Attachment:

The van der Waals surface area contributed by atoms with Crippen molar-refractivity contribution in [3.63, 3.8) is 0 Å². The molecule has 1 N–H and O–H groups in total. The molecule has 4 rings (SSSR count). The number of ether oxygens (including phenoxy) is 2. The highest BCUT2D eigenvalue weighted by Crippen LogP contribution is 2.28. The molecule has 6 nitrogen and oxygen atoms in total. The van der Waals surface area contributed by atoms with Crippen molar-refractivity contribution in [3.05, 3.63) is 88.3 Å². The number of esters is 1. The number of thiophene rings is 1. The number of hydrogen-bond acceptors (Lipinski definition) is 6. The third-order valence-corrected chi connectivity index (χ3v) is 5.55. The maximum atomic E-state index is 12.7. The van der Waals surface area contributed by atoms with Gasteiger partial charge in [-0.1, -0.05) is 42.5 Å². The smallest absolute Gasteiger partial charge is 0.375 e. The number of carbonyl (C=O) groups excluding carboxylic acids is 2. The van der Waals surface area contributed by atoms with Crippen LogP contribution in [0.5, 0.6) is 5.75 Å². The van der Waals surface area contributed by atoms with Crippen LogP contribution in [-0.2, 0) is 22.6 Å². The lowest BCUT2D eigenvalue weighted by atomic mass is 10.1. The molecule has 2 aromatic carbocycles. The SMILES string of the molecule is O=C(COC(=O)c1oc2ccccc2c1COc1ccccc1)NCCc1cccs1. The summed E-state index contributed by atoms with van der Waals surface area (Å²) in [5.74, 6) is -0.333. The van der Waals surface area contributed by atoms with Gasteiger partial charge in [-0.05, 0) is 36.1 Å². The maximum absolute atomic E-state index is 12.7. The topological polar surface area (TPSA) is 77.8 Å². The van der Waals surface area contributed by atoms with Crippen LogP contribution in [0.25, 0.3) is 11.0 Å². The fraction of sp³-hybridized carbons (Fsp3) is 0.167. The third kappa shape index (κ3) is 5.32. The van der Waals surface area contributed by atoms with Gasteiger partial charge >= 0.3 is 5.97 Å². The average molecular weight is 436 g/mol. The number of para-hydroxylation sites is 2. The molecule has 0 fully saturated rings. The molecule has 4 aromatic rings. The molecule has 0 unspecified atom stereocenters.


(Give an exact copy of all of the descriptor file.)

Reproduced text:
The van der Waals surface area contributed by atoms with Crippen molar-refractivity contribution in [3.63, 3.8) is 0 Å². The molecule has 1 N–H and O–H groups in total. The molecule has 4 rings (SSSR count). The number of ether oxygens (including phenoxy) is 2. The highest BCUT2D eigenvalue weighted by Crippen LogP contribution is 2.28. The molecule has 6 nitrogen and oxygen atoms in total. The van der Waals surface area contributed by atoms with Crippen molar-refractivity contribution in [3.05, 3.63) is 88.3 Å². The number of esters is 1. The number of thiophene rings is 1. The number of hydrogen-bond acceptors (Lipinski definition) is 6. The third-order valence-corrected chi connectivity index (χ3v) is 5.55. The maximum atomic E-state index is 12.7. The van der Waals surface area contributed by atoms with Gasteiger partial charge in [-0.1, -0.05) is 42.5 Å². The smallest absolute Gasteiger partial charge is 0.375 e. The number of carbonyl (C=O) groups excluding carboxylic acids is 2. The van der Waals surface area contributed by atoms with Crippen LogP contribution in [0.5, 0.6) is 5.75 Å². The van der Waals surface area contributed by atoms with Crippen LogP contribution in [-0.2, 0) is 22.6 Å². The lowest BCUT2D eigenvalue weighted by atomic mass is 10.1. The molecule has 2 aromatic carbocycles. The SMILES string of the molecule is O=C(COC(=O)c1oc2ccccc2c1COc1ccccc1)NCCc1cccs1. The summed E-state index contributed by atoms with van der Waals surface area (Å²) in [5.74, 6) is -0.333. The van der Waals surface area contributed by atoms with Gasteiger partial charge in [-0.05, 0) is 36.1 Å². The maximum absolute atomic E-state index is 12.7. The topological polar surface area (TPSA) is 77.8 Å². The van der Waals surface area contributed by atoms with Crippen LogP contribution in [0.25, 0.3) is 11.0 Å². The fraction of sp³-hybridized carbons (Fsp3) is 0.167. The third kappa shape index (κ3) is 5.32. The van der Waals surface area contributed by atoms with Gasteiger partial charge >= 0.3 is 5.97 Å². The average molecular weight is 436 g/mol. The number of para-hydroxylation sites is 2. The molecule has 0 fully saturated rings. The molecule has 4 aromatic rings. The molecule has 0 unspecified atom stereocenters.